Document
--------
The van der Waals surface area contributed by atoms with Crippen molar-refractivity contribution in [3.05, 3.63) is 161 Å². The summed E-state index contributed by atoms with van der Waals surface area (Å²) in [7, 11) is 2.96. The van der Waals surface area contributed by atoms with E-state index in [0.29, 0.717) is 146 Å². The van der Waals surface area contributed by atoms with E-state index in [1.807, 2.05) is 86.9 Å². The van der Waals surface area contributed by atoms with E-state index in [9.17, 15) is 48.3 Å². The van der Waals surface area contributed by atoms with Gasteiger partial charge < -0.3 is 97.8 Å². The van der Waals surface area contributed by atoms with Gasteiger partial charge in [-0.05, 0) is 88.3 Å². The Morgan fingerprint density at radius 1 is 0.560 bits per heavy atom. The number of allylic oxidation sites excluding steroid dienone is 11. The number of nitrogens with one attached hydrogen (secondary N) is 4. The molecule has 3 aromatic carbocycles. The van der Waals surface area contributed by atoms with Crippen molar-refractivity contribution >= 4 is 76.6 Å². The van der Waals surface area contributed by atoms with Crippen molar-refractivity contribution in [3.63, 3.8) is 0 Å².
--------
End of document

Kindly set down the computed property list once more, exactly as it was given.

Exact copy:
The van der Waals surface area contributed by atoms with Crippen molar-refractivity contribution in [3.05, 3.63) is 161 Å². The summed E-state index contributed by atoms with van der Waals surface area (Å²) in [7, 11) is 2.96. The van der Waals surface area contributed by atoms with E-state index in [0.29, 0.717) is 146 Å². The van der Waals surface area contributed by atoms with E-state index in [1.807, 2.05) is 86.9 Å². The van der Waals surface area contributed by atoms with E-state index in [9.17, 15) is 48.3 Å². The van der Waals surface area contributed by atoms with Gasteiger partial charge < -0.3 is 97.8 Å². The van der Waals surface area contributed by atoms with Gasteiger partial charge in [-0.05, 0) is 88.3 Å². The Morgan fingerprint density at radius 1 is 0.560 bits per heavy atom. The number of allylic oxidation sites excluding steroid dienone is 11. The number of nitrogens with one attached hydrogen (secondary N) is 4. The molecule has 3 aromatic carbocycles. The van der Waals surface area contributed by atoms with Crippen molar-refractivity contribution >= 4 is 76.6 Å². The van der Waals surface area contributed by atoms with Crippen molar-refractivity contribution in [3.63, 3.8) is 0 Å².